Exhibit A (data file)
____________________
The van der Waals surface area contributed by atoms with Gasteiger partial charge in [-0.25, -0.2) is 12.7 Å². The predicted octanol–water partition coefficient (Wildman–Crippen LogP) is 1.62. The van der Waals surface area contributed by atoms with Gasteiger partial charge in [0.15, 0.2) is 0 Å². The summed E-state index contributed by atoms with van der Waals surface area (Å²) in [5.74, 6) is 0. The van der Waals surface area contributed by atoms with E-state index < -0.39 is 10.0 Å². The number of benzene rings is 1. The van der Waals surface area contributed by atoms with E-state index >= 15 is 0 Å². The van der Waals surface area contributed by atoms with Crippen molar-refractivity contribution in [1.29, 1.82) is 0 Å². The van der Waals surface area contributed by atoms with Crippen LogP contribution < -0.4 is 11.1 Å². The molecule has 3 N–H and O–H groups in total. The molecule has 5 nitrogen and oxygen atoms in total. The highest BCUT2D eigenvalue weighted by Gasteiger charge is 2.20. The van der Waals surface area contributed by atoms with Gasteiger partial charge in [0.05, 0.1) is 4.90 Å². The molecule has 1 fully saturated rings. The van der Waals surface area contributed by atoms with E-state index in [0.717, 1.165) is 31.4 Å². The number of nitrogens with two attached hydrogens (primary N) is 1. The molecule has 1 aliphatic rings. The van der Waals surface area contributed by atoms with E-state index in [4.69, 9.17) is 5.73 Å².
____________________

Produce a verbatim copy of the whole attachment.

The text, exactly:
The van der Waals surface area contributed by atoms with Gasteiger partial charge in [-0.25, -0.2) is 12.7 Å². The predicted octanol–water partition coefficient (Wildman–Crippen LogP) is 1.62. The van der Waals surface area contributed by atoms with Gasteiger partial charge in [0.15, 0.2) is 0 Å². The summed E-state index contributed by atoms with van der Waals surface area (Å²) in [5.74, 6) is 0. The van der Waals surface area contributed by atoms with E-state index < -0.39 is 10.0 Å². The number of benzene rings is 1. The van der Waals surface area contributed by atoms with E-state index >= 15 is 0 Å². The van der Waals surface area contributed by atoms with Crippen molar-refractivity contribution in [1.29, 1.82) is 0 Å². The van der Waals surface area contributed by atoms with Crippen LogP contribution < -0.4 is 11.1 Å². The molecule has 3 N–H and O–H groups in total. The molecule has 5 nitrogen and oxygen atoms in total. The highest BCUT2D eigenvalue weighted by Gasteiger charge is 2.20. The van der Waals surface area contributed by atoms with Gasteiger partial charge in [0.05, 0.1) is 4.90 Å². The molecule has 1 fully saturated rings. The van der Waals surface area contributed by atoms with E-state index in [0.717, 1.165) is 31.4 Å². The number of nitrogens with two attached hydrogens (primary N) is 1. The molecule has 1 aliphatic rings. The van der Waals surface area contributed by atoms with E-state index in [4.69, 9.17) is 5.73 Å².